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Kroll Factual Data, a member of the Altegrity family of businesses and a division of Kroll, the world’s leading risk consulting company, provides credit reporting and independent verification services to mortgage lenders and investors, banks, credit unions, insurers, property management firms, regulatory and government agencies and other businesses across the United States. As an example of the firm’s services, when a mortgage originator needs to check an applicant’s credit, verify other requirements (e.g. employment, deposits, identification, etc.), and comply with government regulations, Kroll Factual Data is the go-to-provider of the needed information.
From their Colorado-based data center, the firm’s nationwide service responds to over 300,000 information queries per day.
The company’s primary challenge was to increase I/O capacity to support the growing volume of client queries. Kroll Factual Data had virtualized its servers and storage, and therefore had the flexibility to re-allocate those resources as needed. However, the company’s fixed 1G infrastructure limited both performance and flexibility, which ultimately limited efficiency.
“We generate a tremendous amount of server-to-server traffic as data moves among our various proprietary applications spread across 700 plus virtual machines, and that puts load on the network that can cause unpredictable performance,” commented Galen Wiles, Kroll Factual Data’s Director of IT. “Eliminating those bottlenecks was a key objective of this project.”
Redundancy across all I/O connections was also essential to meet the stringent uptime objectives. And a simpler, consolidated infrastructure was desired to further increase efficiency and to accelerate future scaling projects.
Because the company had already virtualized servers and storage, implementing a virtual I/O infrastructure seemed like the next logical step. Galen summarized the options, commenting, “We knew the benefits of virtualization, so we evaluated several options. A 10G Ethernet solution would have cost us about $15,000 more per blade chassis compared with the Xsigo solution, and would have delivered 30% less aggregate bandwidth. Furthermore, to consolidate our Fiber Channel and Ethernet into a single link with 10G Ethernet would have required FCoE, which is something we did not want to implement.”
In the final analysis, Kroll Factual Data chose Xsigo virtual I/O due to its performance, cost, and simple scaling capabilities. “We consider ourselves leading edge, not bleeding edge,” Galen commented. “This was a fairly new technology, and we had actually bought our blade chassis without planning to implement Xsigo at first. But we evaluated Xsigo and gained comfort with it. We also did reference calls with another Xsigo customer who had over a dozen Xsigo boxes deployed. They were very happy with it. We did our homework, and ultimately it was an easy decision.”
The solution deployed consisted of a pair of Xsigo I/O Directors with 20Gb server interconnects, Dell blades, Microsoft Hyper-V software, Hitachi AMS 2500 storage arrays, and FalconStor storage virtualization software.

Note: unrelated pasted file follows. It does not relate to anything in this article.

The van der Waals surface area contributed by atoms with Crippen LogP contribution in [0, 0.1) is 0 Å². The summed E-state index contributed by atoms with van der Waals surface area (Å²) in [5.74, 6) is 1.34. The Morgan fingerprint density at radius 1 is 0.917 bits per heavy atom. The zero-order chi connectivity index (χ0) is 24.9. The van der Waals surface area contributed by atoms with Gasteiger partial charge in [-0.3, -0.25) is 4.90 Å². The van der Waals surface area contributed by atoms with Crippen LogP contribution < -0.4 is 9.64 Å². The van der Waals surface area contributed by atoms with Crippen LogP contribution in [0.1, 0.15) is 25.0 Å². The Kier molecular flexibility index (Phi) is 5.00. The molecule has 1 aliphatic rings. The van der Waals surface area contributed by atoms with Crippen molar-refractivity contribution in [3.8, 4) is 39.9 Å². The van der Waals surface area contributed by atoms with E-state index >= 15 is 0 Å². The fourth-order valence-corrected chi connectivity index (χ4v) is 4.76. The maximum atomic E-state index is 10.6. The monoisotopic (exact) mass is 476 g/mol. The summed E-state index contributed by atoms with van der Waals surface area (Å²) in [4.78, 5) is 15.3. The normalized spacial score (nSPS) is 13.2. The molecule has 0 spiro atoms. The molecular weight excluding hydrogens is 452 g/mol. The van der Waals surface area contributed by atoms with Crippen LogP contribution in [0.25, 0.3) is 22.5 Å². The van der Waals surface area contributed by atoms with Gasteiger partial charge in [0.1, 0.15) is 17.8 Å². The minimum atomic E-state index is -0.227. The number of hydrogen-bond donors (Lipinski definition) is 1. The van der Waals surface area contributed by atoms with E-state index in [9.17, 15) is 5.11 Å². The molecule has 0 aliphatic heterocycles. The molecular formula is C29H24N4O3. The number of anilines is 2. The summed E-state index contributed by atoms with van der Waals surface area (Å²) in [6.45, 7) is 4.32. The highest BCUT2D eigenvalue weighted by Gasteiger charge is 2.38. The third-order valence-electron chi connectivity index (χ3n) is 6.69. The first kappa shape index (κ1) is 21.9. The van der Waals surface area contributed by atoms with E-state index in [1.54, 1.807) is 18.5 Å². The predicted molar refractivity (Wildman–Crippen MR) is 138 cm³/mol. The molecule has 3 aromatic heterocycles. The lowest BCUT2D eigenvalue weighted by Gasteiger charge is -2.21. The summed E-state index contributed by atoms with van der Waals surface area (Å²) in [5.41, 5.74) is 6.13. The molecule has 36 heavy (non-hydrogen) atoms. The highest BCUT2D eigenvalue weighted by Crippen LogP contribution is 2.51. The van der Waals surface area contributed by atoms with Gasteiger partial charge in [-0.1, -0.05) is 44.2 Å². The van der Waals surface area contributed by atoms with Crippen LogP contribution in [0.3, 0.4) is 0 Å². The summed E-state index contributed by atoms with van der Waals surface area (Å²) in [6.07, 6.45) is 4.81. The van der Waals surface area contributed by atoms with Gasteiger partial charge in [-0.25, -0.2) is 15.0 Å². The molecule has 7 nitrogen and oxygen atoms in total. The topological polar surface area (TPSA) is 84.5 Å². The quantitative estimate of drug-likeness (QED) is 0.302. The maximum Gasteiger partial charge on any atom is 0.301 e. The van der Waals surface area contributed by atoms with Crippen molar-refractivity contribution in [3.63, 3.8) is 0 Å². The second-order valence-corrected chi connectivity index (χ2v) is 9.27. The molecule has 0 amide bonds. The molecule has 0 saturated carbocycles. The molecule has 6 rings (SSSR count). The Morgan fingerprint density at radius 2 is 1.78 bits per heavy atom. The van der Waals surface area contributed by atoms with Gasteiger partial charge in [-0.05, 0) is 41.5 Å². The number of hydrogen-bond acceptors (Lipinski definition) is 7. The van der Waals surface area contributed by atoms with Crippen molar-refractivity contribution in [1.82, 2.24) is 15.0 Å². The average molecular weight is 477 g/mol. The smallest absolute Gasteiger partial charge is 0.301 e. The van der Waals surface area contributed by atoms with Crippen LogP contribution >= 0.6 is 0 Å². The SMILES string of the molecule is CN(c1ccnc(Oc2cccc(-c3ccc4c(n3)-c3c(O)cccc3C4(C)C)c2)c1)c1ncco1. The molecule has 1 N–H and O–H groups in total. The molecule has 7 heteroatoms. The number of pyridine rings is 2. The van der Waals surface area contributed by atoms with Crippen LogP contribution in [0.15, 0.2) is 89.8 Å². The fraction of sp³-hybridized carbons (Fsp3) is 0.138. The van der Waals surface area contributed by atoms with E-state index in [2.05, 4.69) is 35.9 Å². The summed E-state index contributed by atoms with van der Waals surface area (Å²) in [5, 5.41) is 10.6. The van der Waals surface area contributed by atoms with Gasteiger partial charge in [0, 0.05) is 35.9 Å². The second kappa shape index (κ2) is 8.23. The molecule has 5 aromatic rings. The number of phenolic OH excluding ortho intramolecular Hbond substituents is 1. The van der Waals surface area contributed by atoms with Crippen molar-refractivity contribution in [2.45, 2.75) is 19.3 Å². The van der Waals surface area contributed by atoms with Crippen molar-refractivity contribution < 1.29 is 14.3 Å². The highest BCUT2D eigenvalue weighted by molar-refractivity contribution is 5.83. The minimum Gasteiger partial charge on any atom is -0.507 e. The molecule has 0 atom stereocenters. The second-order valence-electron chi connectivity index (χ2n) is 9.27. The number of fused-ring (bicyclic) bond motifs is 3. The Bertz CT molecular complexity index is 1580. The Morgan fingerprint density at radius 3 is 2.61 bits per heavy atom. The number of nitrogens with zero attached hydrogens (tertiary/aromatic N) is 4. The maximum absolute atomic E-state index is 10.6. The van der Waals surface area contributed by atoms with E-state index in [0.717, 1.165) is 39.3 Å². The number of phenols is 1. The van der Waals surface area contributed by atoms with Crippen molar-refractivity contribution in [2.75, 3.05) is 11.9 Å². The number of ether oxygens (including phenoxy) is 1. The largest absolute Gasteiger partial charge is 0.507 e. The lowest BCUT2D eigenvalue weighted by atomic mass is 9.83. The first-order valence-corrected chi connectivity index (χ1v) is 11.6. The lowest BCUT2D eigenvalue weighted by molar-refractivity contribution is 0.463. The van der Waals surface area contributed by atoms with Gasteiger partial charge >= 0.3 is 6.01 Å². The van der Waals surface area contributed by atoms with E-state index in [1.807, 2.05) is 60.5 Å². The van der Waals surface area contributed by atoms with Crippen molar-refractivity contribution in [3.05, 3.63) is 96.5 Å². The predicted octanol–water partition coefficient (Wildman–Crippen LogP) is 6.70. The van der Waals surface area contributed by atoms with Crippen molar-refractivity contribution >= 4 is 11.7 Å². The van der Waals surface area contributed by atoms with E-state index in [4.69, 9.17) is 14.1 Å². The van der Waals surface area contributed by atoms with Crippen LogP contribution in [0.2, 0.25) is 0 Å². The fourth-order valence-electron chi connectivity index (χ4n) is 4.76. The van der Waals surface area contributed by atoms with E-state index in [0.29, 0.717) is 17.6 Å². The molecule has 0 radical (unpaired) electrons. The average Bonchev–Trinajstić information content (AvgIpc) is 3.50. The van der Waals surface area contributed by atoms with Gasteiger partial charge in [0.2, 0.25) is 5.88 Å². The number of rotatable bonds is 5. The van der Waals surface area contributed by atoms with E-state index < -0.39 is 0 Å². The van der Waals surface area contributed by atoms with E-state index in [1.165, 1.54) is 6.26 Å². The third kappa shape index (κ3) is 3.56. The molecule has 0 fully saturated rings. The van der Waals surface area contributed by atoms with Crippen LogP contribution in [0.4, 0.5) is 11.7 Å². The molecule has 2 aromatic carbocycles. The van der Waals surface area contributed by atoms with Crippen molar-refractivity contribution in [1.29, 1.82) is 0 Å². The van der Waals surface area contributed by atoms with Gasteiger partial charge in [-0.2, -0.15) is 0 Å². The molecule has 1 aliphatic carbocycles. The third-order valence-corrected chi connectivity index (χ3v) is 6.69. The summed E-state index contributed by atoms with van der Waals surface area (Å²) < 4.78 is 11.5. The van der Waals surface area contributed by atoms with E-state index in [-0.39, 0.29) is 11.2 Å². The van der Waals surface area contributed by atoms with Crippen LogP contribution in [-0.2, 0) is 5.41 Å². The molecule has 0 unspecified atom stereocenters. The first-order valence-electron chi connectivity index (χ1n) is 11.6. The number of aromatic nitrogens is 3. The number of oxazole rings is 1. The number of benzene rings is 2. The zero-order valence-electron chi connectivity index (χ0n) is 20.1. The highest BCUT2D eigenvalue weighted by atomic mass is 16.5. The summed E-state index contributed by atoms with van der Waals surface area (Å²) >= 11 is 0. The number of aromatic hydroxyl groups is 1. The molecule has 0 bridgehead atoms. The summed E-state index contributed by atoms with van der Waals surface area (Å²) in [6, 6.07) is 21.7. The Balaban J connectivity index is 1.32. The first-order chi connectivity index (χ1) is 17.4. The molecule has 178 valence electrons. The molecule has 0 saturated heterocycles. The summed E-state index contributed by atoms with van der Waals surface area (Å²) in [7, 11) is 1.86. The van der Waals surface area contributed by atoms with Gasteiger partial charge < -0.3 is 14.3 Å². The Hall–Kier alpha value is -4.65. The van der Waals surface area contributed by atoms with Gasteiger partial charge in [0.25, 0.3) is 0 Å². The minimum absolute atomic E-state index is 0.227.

The performance gained with Xsigo delivered tangible operational results. Galen commented, “With Xsigo, we gained 6X more bandwidth per blade chassis, which allows us to run more VMs per host. More importantly, we are able to process 50% more transactions through a single VM, which improves our response time and makes operations easier to scale.”
Furthermore, when changes are required, the Xsigo infrastructure makes it simple. “With Xsigo we can easily add more usable bandwidth to the blade chassis just by adding a cable,” Galen notes. “The automatic load balancing capability lets us add capacity as we need it, without adding CPU overhead.”
Galen recalled a recent time when virtual I/O enabled a rapid problem resolution: “We had an I/O bottleneck issue that was causing a switch to discard 70% of the packets it received. Naturally this caused a huge performance problem with the increased congestion from all the re-tries required. With Xsigo we simply created a new network connection on the affected hosts and moved some of the VMs to those new virtual NICs. The problem was solved in two hours, as compared with the four or five days it would have taken to fix with traditional I/O.”
In the future, Kroll Factual Data plans to bring more services into the Xsigo environment, including SQL and Oracle instances and file services. Galen commented, “These applications will clearly add more bandwidth demand, but with the Xsigo I/O Director we know there is significant headroom to spare.”
Other future business requirements may demand an isolated operating environment for security purposes. In that case Galen notes that Xsigo’s I/O isolation capability may eliminate the need to build a separate environment for those applications, thus saving significant time and cost.
As the firm continues its virtualization journey, the IT department plans to evaluate virtual appliances such as firewalls and load balancers. “The next-generation data center will clearly be fully virtualized and completely re-configurable without physical change,” Galen concluded. “The Xsigo infrastructure gives us the ideal platform to build on.”